Study: Late-stage dementia patients get medications with little to no benefit

Melissa Healy
Los Angeles Times

Los Angeles – — More than half of nursing home patients who suffer severe dementia and are likely to die within a year or two are administered medications that offer little to no benefit and may cause pointless discomfort, a new study finds.

The latest research, published in JAMA Internal Medicine, demonstrates that physicians and families often continue the flow of medications well beyond the point at which they might prolong or enhance a patient’s life. The practice needlessly inflates the cost of caring for patients near the end of life, by an estimated $816 on average every 90 days.

Alzheimer’s disease drugs, which are virtually ineffective in patients with severe dementia, were the questionable medications most commonly given to nursing home patients with advanced disease.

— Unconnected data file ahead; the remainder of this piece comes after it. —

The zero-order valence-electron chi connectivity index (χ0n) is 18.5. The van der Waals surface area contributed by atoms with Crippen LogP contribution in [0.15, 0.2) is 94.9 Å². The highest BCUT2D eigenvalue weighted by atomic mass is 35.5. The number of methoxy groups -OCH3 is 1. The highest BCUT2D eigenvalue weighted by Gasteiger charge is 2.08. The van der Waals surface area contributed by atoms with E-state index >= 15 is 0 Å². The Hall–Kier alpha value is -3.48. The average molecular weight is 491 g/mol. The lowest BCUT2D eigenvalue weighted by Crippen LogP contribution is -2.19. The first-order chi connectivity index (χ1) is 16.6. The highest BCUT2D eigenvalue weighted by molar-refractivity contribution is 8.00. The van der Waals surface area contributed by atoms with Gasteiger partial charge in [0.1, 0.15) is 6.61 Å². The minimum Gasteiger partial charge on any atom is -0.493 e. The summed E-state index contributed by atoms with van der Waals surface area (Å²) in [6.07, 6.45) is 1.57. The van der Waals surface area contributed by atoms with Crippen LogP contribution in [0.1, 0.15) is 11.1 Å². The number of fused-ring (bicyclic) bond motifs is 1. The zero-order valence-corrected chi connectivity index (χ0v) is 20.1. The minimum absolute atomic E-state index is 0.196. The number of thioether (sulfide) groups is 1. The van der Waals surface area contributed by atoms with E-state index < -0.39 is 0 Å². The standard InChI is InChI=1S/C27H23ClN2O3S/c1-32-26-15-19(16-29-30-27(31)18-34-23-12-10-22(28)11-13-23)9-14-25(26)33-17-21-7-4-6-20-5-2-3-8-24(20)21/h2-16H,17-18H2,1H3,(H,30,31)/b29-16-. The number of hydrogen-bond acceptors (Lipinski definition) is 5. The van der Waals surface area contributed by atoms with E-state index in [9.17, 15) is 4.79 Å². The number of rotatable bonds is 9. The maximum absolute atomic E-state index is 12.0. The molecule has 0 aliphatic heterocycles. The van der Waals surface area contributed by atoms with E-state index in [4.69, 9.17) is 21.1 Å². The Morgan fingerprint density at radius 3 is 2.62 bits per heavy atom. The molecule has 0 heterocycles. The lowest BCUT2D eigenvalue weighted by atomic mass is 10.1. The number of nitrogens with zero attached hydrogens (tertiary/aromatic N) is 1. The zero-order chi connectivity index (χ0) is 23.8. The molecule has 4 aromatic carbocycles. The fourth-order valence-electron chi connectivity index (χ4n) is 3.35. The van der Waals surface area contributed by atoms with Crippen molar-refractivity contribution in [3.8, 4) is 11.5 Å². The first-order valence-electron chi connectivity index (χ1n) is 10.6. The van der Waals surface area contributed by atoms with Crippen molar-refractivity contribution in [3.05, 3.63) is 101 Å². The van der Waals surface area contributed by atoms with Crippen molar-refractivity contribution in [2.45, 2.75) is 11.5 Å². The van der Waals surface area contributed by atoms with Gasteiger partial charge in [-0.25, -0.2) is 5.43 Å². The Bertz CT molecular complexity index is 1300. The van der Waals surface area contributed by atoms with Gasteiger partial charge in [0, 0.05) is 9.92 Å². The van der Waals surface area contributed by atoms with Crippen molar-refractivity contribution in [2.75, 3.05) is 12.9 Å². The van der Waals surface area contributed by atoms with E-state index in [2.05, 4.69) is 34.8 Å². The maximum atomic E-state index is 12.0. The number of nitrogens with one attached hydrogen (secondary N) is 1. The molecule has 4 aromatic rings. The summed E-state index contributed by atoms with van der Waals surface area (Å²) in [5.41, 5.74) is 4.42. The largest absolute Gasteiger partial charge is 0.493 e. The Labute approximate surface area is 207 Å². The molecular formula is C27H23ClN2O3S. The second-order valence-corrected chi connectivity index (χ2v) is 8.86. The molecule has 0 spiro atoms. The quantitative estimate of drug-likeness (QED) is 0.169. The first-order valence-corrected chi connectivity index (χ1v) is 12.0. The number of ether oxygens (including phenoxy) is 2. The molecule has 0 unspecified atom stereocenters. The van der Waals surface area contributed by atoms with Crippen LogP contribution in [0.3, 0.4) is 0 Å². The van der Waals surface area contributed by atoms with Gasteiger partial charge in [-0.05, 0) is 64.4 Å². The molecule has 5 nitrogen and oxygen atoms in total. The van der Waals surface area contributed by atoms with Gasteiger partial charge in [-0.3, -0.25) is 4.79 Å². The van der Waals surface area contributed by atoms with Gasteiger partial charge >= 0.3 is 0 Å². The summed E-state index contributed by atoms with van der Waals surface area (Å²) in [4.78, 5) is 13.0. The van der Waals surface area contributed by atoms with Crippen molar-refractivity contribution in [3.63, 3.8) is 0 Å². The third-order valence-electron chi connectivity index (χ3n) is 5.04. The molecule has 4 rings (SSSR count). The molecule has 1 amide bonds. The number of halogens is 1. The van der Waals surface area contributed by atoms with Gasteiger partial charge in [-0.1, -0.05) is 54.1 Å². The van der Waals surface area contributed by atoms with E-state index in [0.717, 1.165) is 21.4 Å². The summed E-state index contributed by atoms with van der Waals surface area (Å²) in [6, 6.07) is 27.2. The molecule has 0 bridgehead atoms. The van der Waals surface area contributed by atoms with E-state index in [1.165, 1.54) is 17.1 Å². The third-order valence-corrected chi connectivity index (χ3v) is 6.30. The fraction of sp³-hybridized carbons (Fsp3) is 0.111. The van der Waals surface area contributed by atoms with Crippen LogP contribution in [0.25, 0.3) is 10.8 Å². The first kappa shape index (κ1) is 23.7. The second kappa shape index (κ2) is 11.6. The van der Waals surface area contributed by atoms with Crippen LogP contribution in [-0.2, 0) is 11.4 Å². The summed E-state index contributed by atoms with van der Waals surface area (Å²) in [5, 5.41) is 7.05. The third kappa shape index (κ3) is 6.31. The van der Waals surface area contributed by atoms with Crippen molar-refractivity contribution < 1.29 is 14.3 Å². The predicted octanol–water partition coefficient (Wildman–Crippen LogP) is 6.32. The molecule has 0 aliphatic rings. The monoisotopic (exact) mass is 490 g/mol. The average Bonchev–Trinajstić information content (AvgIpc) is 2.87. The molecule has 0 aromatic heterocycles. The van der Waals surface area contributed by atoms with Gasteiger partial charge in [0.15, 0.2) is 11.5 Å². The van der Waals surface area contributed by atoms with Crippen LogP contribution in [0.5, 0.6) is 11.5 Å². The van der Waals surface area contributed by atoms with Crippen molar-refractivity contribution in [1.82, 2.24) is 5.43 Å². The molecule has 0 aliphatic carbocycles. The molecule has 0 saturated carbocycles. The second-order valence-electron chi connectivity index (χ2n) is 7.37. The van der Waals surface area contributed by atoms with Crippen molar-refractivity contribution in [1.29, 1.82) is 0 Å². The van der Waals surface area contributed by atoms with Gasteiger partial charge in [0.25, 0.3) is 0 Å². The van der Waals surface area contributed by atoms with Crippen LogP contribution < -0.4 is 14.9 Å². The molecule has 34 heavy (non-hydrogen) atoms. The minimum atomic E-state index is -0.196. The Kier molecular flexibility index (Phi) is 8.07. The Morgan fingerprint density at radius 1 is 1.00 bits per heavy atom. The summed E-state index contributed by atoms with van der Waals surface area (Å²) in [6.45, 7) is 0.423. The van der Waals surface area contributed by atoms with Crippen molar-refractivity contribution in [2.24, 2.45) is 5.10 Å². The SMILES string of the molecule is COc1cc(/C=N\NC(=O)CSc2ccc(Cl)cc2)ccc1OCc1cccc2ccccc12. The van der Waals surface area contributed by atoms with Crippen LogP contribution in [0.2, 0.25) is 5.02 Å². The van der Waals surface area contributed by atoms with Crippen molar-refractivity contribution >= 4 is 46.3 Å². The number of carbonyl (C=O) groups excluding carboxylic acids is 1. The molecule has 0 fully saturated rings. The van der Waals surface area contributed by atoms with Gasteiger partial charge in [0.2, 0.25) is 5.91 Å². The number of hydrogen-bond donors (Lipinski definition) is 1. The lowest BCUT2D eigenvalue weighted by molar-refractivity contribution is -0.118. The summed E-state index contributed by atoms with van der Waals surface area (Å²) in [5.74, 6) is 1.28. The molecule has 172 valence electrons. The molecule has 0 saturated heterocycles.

Prescriptions for Alzheimer’s drugs such as donepezil (better known by its commercial name, Aricept), rivastigmine (Exelon), and memantine (Namenda) are commonly initiated for patients in the early stages of the disease and may slow the rate at which they become unable to care for themselves. There’s little evidence they improve memory or mental performance in people in late stages of the disease.

Despite slim evidence for their use, those medications often cause side effects such as fainting and arrhythmia, which put patients at high risk of hip fractures, and urinary retention. More than a third of the study’s 5,406 nursing home residents with severe dementia were taking one or more of these medications.

In an invited editorial, geriatrician and palliative care specialist Dr. Greg A. Sachs of the Indiana University School of Medicine hoped that the latest findings will prompt physicians to reconsider their prescribing practices.